deceased or from Mr. Swinney.

Miss Ora Boll Jones, witness for the defendant testified: That she was the daughter
of Alvin Jones. She lived at the De Soto Hotel* on May 29, 1920. On the Wednesday
night before that she was in the hotel when the deceased came in. It was after
midnight She was with Miss Treadwell. and Drs. Swinney and Munford on the trip
coming from Cohutta Springs. The defendant brought them from Crandall to
Chatsworth. Miss Treadwell, Drs. Munford and Swinney, and she got in the
defendant's ear at Crandall. Dr. Munford's car, in which they were riding, was
broken down, and Dr. Swinney got the defendant to bring them from Crandall. She
was sitting on the front seat with the defendant. Drs. Swinney and Munford and
Miss Treadwell were sitting on the back seat on reaching the underhead crossing
this side of Crandall, the defendant stopped his car under this viaduct, and
remarked that he was going to take a drink. He reached hack in his pocket, she
supposed, to take a bottle out of his pocket. Miss Treadwell objected to his taking
a drink and jumped out of the car. The defendant remarked that he was not going
to hurt any one. Miss Treadwell said that if he was going to drink, be would turn the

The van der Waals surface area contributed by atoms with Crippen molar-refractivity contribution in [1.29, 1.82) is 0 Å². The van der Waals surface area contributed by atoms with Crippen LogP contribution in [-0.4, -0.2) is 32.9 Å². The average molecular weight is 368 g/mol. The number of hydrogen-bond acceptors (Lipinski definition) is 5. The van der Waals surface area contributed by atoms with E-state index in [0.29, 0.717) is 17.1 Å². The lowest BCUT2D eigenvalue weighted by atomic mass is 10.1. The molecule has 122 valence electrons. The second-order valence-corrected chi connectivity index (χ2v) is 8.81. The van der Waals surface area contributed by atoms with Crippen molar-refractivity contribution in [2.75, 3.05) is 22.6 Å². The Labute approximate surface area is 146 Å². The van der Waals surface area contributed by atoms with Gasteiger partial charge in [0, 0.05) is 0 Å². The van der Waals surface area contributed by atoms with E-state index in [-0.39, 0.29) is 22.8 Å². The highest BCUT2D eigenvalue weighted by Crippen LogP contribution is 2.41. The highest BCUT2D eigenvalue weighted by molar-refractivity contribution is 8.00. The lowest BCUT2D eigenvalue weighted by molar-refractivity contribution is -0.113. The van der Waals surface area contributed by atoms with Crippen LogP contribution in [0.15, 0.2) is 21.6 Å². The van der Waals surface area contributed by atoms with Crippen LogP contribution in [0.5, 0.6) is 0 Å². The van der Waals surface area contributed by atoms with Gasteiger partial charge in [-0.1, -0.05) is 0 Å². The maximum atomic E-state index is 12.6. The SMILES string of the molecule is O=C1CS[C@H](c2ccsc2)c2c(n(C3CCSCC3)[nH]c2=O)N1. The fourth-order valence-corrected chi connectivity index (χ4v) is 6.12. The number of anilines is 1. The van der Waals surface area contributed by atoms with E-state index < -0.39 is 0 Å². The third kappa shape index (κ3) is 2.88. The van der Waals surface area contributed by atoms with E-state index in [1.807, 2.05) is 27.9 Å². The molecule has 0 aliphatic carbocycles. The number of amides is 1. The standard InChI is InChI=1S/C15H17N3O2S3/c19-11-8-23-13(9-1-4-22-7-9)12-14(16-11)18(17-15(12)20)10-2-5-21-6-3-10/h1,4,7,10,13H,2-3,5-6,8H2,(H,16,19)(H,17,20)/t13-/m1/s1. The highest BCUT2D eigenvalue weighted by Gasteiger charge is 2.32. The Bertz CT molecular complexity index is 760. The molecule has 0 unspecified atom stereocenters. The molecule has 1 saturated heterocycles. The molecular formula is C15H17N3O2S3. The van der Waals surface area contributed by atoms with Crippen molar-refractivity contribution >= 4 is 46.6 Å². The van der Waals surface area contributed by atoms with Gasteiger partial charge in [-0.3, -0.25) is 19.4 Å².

car over. The defendant laughed and said be would turn the car over and kill every
damned one in the car. About this time Miss Treadwell Jumped out of the car, and
ran up in front of the car, and Dr. Swinney followed her. After she got out the
defendant asked what that meant. She told him that Miss Treadwell objected to his
taking a drink, but that she would get back in the car when he overtook her. Dr.
Munford thought she would get back in. When they overtook Dr. Swinney and Miss
Treadwell the defendant slowed down his car, and asked them to get back in, said
he was going to bring Dr. Munford and herself on Into Chatsworth, and for them to
come on. Dr. Munford said, "Get in the car; there is no use acting a fool like this,”